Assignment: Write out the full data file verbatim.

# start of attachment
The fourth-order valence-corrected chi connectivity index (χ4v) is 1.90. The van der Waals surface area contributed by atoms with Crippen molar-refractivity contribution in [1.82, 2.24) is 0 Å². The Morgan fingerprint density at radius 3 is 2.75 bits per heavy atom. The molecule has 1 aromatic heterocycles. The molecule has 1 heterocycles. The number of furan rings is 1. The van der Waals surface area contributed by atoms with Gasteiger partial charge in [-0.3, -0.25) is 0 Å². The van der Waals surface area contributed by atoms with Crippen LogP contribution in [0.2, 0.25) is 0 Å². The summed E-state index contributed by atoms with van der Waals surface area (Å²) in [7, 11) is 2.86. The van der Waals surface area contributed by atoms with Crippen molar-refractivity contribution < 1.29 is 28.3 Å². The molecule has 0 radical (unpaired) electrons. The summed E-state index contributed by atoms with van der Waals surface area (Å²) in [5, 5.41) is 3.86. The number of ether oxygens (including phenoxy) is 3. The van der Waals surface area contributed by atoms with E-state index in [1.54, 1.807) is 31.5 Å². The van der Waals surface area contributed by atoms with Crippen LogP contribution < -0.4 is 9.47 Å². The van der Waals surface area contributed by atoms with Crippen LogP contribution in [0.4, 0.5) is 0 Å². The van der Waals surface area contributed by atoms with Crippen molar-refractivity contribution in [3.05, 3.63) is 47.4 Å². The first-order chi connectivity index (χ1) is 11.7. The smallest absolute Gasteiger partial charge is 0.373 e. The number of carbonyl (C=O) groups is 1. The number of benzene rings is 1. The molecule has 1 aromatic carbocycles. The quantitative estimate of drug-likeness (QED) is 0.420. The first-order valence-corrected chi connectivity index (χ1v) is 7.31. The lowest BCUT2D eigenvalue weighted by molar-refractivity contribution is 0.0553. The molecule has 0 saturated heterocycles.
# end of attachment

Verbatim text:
The fourth-order valence-corrected chi connectivity index (χ4v) is 1.90. The van der Waals surface area contributed by atoms with Crippen molar-refractivity contribution in [1.82, 2.24) is 0 Å². The Morgan fingerprint density at radius 3 is 2.75 bits per heavy atom. The molecule has 1 aromatic heterocycles. The molecule has 1 heterocycles. The number of furan rings is 1. The van der Waals surface area contributed by atoms with Gasteiger partial charge in [-0.3, -0.25) is 0 Å². The van der Waals surface area contributed by atoms with Crippen LogP contribution in [0.2, 0.25) is 0 Å². The summed E-state index contributed by atoms with van der Waals surface area (Å²) in [7, 11) is 2.86. The van der Waals surface area contributed by atoms with Crippen molar-refractivity contribution < 1.29 is 28.3 Å². The molecule has 0 radical (unpaired) electrons. The summed E-state index contributed by atoms with van der Waals surface area (Å²) in [5, 5.41) is 3.86. The number of ether oxygens (including phenoxy) is 3. The van der Waals surface area contributed by atoms with E-state index in [1.54, 1.807) is 31.5 Å². The van der Waals surface area contributed by atoms with Crippen LogP contribution < -0.4 is 9.47 Å². The van der Waals surface area contributed by atoms with Crippen LogP contribution in [0.4, 0.5) is 0 Å². The van der Waals surface area contributed by atoms with Crippen molar-refractivity contribution in [3.05, 3.63) is 47.4 Å². The first-order chi connectivity index (χ1) is 11.7. The smallest absolute Gasteiger partial charge is 0.373 e. The number of carbonyl (C=O) groups is 1. The number of benzene rings is 1. The molecule has 1 aromatic carbocycles. The quantitative estimate of drug-likeness (QED) is 0.420. The first-order valence-corrected chi connectivity index (χ1v) is 7.31. The lowest BCUT2D eigenvalue weighted by molar-refractivity contribution is 0.0553. The molecule has 0 saturated heterocycles.